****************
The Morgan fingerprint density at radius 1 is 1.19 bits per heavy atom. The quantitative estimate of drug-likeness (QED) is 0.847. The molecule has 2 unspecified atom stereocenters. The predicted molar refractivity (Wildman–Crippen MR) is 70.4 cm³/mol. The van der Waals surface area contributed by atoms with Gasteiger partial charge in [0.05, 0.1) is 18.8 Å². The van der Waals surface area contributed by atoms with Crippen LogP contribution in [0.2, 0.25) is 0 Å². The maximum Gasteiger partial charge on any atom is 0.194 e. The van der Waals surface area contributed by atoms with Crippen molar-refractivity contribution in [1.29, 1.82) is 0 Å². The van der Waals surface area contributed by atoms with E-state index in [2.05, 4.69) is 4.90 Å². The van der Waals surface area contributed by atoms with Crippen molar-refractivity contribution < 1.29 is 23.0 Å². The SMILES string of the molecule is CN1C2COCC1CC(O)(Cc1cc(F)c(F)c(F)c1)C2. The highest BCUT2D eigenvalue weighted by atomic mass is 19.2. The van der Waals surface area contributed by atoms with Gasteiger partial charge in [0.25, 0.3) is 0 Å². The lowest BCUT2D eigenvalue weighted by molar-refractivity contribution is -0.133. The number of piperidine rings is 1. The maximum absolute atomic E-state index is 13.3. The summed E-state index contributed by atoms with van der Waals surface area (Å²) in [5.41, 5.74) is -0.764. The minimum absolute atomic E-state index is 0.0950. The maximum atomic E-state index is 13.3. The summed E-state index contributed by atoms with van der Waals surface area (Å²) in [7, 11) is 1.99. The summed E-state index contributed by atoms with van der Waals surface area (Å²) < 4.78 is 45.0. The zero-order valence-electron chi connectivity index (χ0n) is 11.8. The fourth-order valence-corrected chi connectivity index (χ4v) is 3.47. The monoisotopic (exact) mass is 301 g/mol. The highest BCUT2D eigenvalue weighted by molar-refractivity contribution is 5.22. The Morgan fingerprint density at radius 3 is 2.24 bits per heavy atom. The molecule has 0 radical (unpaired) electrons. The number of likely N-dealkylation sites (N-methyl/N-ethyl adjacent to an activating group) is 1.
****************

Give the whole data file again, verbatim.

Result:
The Morgan fingerprint density at radius 1 is 1.19 bits per heavy atom. The quantitative estimate of drug-likeness (QED) is 0.847. The molecule has 2 unspecified atom stereocenters. The predicted molar refractivity (Wildman–Crippen MR) is 70.4 cm³/mol. The van der Waals surface area contributed by atoms with Gasteiger partial charge in [0.05, 0.1) is 18.8 Å². The van der Waals surface area contributed by atoms with Crippen LogP contribution in [0.2, 0.25) is 0 Å². The maximum Gasteiger partial charge on any atom is 0.194 e. The van der Waals surface area contributed by atoms with Crippen molar-refractivity contribution in [1.29, 1.82) is 0 Å². The van der Waals surface area contributed by atoms with E-state index in [2.05, 4.69) is 4.90 Å². The van der Waals surface area contributed by atoms with Crippen molar-refractivity contribution < 1.29 is 23.0 Å². The SMILES string of the molecule is CN1C2COCC1CC(O)(Cc1cc(F)c(F)c(F)c1)C2. The highest BCUT2D eigenvalue weighted by atomic mass is 19.2. The van der Waals surface area contributed by atoms with Gasteiger partial charge in [0.25, 0.3) is 0 Å². The lowest BCUT2D eigenvalue weighted by molar-refractivity contribution is -0.133. The number of piperidine rings is 1. The maximum absolute atomic E-state index is 13.3. The summed E-state index contributed by atoms with van der Waals surface area (Å²) in [5.41, 5.74) is -0.764. The minimum absolute atomic E-state index is 0.0950. The maximum atomic E-state index is 13.3. The summed E-state index contributed by atoms with van der Waals surface area (Å²) in [7, 11) is 1.99. The summed E-state index contributed by atoms with van der Waals surface area (Å²) < 4.78 is 45.0. The zero-order valence-electron chi connectivity index (χ0n) is 11.8. The fourth-order valence-corrected chi connectivity index (χ4v) is 3.47. The monoisotopic (exact) mass is 301 g/mol. The highest BCUT2D eigenvalue weighted by molar-refractivity contribution is 5.22. The Morgan fingerprint density at radius 3 is 2.24 bits per heavy atom. The molecule has 0 radical (unpaired) electrons. The number of likely N-dealkylation sites (N-methyl/N-ethyl adjacent to an activating group) is 1.